Lots of people are aware of the Camino de Santiago de Compostela, but lots aren’t. I’ve had quite a few people ask me what it is and why I want to do this walk.
A good explanation of the what can be found at this site. Here is an excerpt:
Since people came from all over Europe, there exist not just one but several routes to Compostela and no one “official” starting point. In France alone there were four towns that marked the starting points of different routes to Santiago: Arles (Via Tolosana), Le Puy (Via Podense), Vezelay (Via Lemovicense) and Tours (Via Turonselle). A lot of people simply started walking their way down south towards the Pyrenees from wherever they lived. In Spain, these routes combined into two main routes: Camino Aragones for those who crossed the Pyrenees through the Somport Pass, and Camino Frances for those who used the Roncesvalles Pass. Still other routes, coming from the northern Spanish seaports and the Christianized ‘mozarabic’ areas of southern Spain, joined the Camino Frances before arrival to Santiago. Of all the routes, it is the “French route” or Camino Frances that is by far the most important both historically and in modern times.
In the High Middle Ages, all roads led to Santiago de Compostela. The city, located in northwestern Spain, was one of the three main holy cities of Christendom (the other two were Jerusalem and Rome). As a center of pilgrimage, it was perhaps number one. Rome was too intimately tied with the Papacy – a pilgrimage there wasn’t a mere spiritual journey but also a political statement which meant taking sides in the power struggle between the Pope and the Emperor that tormented the medieval cosmos. Jerusalem on the other hand was much of the time inaccessible or dangerous to reach due to being held by the moslems. Santiago benefited from these struggles; it was neutral, safe ground – less dangerous than Jerusalem and less confusing than Rome.
Every European country had its holy places, but in Santiago the medieval idea of pilgrimage reached its undisputable zenith. The very word “pilgrimage” became almost synonymous with going to Santiago. Dante (in Vita Nuova) himself wrote that those who travel across the seas [to the Holy Land] may be called ‘palm-bringers’ and those who visit Rome can be called ‘Romegoers’, but the title of ‘pilgrims’ belongs to those only who are going to or coming from the House of Galicia, the holy grave of the apostle James. Innumerable pilgrims (at the height of the pilgrimage perhaps half a million per year) made their way to the grave of St. James in Santiago de Compostela, bringing prosperity to the towns and monasteries along the pilgrim’s route. A memory of their numbers is still reflected in the fact that in Spanish “El Camino de Santiago” or St. James’ Way also means “Milky Way” – a metaphor suggesting that there were as many pilgrims as there are stars in the sky.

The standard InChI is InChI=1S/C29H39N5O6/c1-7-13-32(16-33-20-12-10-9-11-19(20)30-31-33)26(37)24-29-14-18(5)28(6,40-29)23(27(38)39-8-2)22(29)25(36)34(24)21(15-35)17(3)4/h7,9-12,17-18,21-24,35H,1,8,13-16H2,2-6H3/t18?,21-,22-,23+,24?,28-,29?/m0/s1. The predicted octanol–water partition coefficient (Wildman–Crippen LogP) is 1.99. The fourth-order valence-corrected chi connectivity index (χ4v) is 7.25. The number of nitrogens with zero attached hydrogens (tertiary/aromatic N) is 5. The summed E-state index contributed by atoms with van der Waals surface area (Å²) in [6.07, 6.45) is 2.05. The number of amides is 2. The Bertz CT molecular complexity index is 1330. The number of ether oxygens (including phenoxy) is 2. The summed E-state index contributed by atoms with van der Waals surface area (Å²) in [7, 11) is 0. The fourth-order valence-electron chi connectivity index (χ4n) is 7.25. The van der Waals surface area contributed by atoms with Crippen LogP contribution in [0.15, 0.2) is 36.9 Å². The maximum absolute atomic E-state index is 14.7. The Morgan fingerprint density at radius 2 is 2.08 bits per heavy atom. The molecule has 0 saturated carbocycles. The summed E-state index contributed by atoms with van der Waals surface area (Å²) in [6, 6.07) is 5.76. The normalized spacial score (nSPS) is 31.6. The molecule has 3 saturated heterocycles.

Today the Camino is still being travelled by thousands of people, although most of them for other reasons than those devout medieval Christians, hoping to evidence miracles at the saint’s tomb or receive the absolution promised by the Church. The flow of pilgrims waned once, but never completely dried up, and is now most definitely on the rise again.
The why is a bit more difficult to answer, since it’s not one specific thing. I am about to turn 50, which I figure is a momentous milestone that should be marked in a way that goes beyond birthday cake and the discovery of new wrinkles. I have had a full and busy life raising three children and working full time, and until recently anyway, haven’t had a lot of ‘down’ time. The idea of getting up each morning with no set agenda, no timetable, no scheduled meetings and no deadlines appeals to me. The chance to just walk and be with my thoughts appeals to me. The idea of carrying everything I need in life in one small backpack appeals to me. And going on a long walk appeals to me (I love walking). Added to that is that on this route there is art, history, natural beauty and a good physical and mental challenge all rolled into one.
I have another rather embarrassing reason. Ever since I was a teenager and read parts of Chaucer’s Canterbury Tales I have wanted to go on a pilgrimage. I loved the camaraderie that sprung up among the characters in the book and I instantly identified with the Wife of Bath…both for her fierce independence and the gap in her teeth! So you see this has been percolating in my brain for quite some time.
I thought I’d add links to a few YouTube videos to give you a better sense of what the Camino Frances (the route I’ll be taking) looks like. There are tonnes of them on YouTube…these are just a sample. Look here, here and here.